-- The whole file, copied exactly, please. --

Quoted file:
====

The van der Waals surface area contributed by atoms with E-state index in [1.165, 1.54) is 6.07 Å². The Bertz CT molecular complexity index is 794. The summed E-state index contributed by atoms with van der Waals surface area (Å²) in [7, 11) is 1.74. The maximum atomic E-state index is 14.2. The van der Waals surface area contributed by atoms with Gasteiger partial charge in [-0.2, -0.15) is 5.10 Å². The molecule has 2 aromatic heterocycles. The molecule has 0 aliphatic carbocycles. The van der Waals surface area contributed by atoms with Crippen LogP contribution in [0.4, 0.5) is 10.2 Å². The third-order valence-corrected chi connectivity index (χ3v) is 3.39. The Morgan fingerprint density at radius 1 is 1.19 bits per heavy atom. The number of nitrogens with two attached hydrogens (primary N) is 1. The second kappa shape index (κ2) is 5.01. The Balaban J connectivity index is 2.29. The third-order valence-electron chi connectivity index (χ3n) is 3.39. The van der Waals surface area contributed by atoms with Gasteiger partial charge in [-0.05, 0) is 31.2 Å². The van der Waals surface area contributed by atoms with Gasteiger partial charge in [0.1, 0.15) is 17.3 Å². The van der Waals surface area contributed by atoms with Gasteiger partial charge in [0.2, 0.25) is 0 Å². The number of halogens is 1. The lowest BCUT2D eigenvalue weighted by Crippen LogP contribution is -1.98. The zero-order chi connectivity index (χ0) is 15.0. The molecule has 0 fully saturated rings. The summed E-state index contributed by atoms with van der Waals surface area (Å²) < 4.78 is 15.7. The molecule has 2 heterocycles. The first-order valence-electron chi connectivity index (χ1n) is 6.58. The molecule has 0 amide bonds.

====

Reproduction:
The van der Waals surface area contributed by atoms with E-state index in [1.165, 1.54) is 6.07 Å². The Bertz CT molecular complexity index is 794. The summed E-state index contributed by atoms with van der Waals surface area (Å²) in [7, 11) is 1.74. The maximum atomic E-state index is 14.2. The van der Waals surface area contributed by atoms with Gasteiger partial charge in [-0.2, -0.15) is 5.10 Å². The molecule has 2 aromatic heterocycles. The molecule has 0 aliphatic carbocycles. The van der Waals surface area contributed by atoms with Crippen LogP contribution in [0.4, 0.5) is 10.2 Å². The third-order valence-corrected chi connectivity index (χ3v) is 3.39. The Morgan fingerprint density at radius 1 is 1.19 bits per heavy atom. The number of nitrogens with two attached hydrogens (primary N) is 1. The second kappa shape index (κ2) is 5.01. The Balaban J connectivity index is 2.29. The third-order valence-electron chi connectivity index (χ3n) is 3.39. The van der Waals surface area contributed by atoms with Gasteiger partial charge in [-0.05, 0) is 31.2 Å². The van der Waals surface area contributed by atoms with Gasteiger partial charge in [0.1, 0.15) is 17.3 Å². The van der Waals surface area contributed by atoms with Gasteiger partial charge in [0.2, 0.25) is 0 Å². The number of halogens is 1. The lowest BCUT2D eigenvalue weighted by Crippen LogP contribution is -1.98. The zero-order chi connectivity index (χ0) is 15.0. The molecule has 0 fully saturated rings. The summed E-state index contributed by atoms with van der Waals surface area (Å²) < 4.78 is 15.7. The molecule has 2 heterocycles. The first-order valence-electron chi connectivity index (χ1n) is 6.58. The molecule has 0 amide bonds.